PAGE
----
Surely, Shashi Tharoor knows that no party remains rudderless by choice. As a rule, parties in turmoil look to tried and tested leaders to steer them through choppy waters. There must, therefore, be a logic to the inability of the grand old party to fill the vacuum at the top. What could it be? One thing is certain: the ambit of this dilemma is wider than the electoral devastation the Congress has suffered.
The present setback, despite being preceded by the party’s commendable performances in Madhya Pradesh, Rajasthan and Chhattisgarh, has a crushing effect largely because of the vilification campaign stigmatising the “Nehru-Gandhi parivar” peaking in the run up to the general elections. It is obvious that Rahul is deeply affected by it.
The flow of history, since the French Revolution (1789), has acquired an inexorable anti-aristocratic spirit. It is as if, writes Alexis de Tocqueville in The Old Regime and the Revolution (1856), an irresistible ‘unknown force’ drives public sentiments against the aristocracy. The aftermath of this upsurge, Tocqueville points out, activates the base and the lumpen and, with that, a preference for despotism is born. ‘Nobility’ is not wholly a class matter, but also of higher norms and sentiments, such as were exemplified in the politics of Mahatma Gandhi. The masses respond to the supersession of the aristocracy with overwhelming enthusiasm because it is felt for the time being as liberating and empowering. In this heady ambience, ‘the old regime’ looks anaemic and illicit, and loses mass appeal almost completely. The Congress did bank heavily on the ‘aristocratic’ façade of doing politics and reap a rich harvest for a few decades. Times have changed. Yesterday’s merit is today’s stigma.
This awareness entails an intuitive, inchoate discomfiture for the Nehru-Gandhis. It envelops Sonia, Rahul and Priyanka. Consequently, it is easy to demoralise them by caricaturing them as hindering intruders and aliens to PM Narendra Modi. Rahul’s fine sentiments and value-based advocacies, with which he sought to counter the Modi magic, proved woefully inadequate; somewhat like a rural grandfather commending his norms and ways to his urban grandchildren today. His strategy was nobly irrelevant. It would have paid dividends, say, a decade ago. Consider this. Not long ago, it was a badge of honour to be labelled an ‘intellectual’; today it is a stigma. Being born in a family of distinction, as Rahul has had the misfortune to do, was not an odious thing. Now the accident of being born thus is a pretentious impertinence. Nobility fades into insignificance in the meteoric rise of the neo-rich. It is great to be born as the offspring of a corporate giant; but an impudence to be born in a politically distinguished Congress family. The important thing to note is that this shift is so decisive because it is in consonance with the drift of history.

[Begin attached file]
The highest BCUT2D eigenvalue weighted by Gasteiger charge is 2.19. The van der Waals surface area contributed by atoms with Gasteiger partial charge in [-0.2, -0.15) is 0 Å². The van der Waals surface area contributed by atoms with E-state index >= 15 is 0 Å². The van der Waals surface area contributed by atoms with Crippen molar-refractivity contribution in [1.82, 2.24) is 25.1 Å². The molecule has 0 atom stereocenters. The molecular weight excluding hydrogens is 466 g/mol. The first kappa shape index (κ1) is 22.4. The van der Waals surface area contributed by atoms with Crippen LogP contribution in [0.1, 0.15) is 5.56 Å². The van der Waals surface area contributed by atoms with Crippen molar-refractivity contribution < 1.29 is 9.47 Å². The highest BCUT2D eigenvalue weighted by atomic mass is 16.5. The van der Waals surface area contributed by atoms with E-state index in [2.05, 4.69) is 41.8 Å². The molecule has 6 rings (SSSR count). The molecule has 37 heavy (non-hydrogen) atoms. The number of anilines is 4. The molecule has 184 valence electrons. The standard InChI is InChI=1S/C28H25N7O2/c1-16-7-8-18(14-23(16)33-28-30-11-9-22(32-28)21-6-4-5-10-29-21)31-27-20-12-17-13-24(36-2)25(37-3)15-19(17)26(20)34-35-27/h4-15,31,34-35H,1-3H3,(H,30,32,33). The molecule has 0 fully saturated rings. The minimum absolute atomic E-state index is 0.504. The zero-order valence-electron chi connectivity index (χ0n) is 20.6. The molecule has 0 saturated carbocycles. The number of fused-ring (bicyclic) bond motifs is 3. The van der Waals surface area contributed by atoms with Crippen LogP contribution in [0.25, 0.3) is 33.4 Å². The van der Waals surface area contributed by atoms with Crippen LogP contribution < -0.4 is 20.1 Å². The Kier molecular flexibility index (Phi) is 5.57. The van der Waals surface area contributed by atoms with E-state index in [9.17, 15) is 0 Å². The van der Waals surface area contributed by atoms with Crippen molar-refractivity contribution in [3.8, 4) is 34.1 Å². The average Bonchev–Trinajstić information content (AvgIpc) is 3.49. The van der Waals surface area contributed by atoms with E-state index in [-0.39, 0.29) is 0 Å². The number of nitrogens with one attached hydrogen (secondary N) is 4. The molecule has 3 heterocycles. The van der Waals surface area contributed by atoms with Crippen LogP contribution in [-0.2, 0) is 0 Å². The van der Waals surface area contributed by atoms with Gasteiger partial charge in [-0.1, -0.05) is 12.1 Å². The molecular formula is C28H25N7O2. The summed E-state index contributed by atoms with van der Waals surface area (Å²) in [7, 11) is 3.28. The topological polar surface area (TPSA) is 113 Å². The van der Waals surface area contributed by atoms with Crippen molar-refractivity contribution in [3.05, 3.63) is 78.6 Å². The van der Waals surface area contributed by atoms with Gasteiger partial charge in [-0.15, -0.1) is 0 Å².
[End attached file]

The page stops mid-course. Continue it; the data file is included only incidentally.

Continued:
There is, however, a price to pay for it. Shared ideals and national sentiments give way to selfish, personal or party interests. Look at Karnataka or Goa, if you are still unconvinced. ‘People’s representatives’ lining up to sell themselves to the highest bidder would have been a scandal a few decades ago. Of course, defections did happen now and then in the past as well. But, when they did, they occasioned popular disappointment and public ridicule. Now it looks like a smart thing to do. The shift from the ‘aristocratic’ to the ‘pedestrian’, is distinguished, Tocqueville points out, by the ascendancy of money as the ultimate value.
The crisis confronting the Congress involves not merely the vacuum at the top, as Tharoor seems to think. That is a simpler and an ephemeral issue. The real crisis is the current of history that buffets it. The BJP, led by the Shah-Modi combine, has the advantage of history’s tailwind. The Congress is left pushing against its headwind. It takes extraordinary leadership skills—a political Napoleon—to rejuvenate the party’s geriatric body.
Punjab CM Amarinder Singh can say what he likes, but Priyanka stepping into Rahul’s shoes is simply not on the cards. What makes it all the more daunting and awkward for her even to consider such a prospect is Rahul’s exit. By throwing in the towel at this juncture, Rahul has validated the ‘anti-dynastic’ propaganda. That one man can single-handedly win or lose an election is a canard. And it is so, even in respect of Modi. Rahul has unwittingly walked into the trap laid by the BJP in construing the election in the presidential Modi vs. Rahul mode. It is not the discomfiture of an individual that should matter at this moment, but the destiny of the principal opposition party.
The assumption that members of a ‘dynasty’ are, ipso facto, devoid of merit too is a canard. A touch of class is not wholly a class matter. To me PM Modi, irrespective of his social background, has class. Amit Shah too, in respect of political strategies. Are his children to be banished from public life just because he is distinguished? Rahul has proved in a short span of time that he has the touch of class. Otherwise, why would the BJP strain its nerves to dislodge him from the political arena? So, the Congress is in a dilemma; more serious, perhaps, than its strategists realise. A change at the top alone would not suffice to equip the party to cope with the drift of history. In politics, as in nature, it happens that species that fail to adapt to the changing demands of time fade into oblivion. So, it is now or never for the party.
Former principal of St Stephen’s College, New Delhi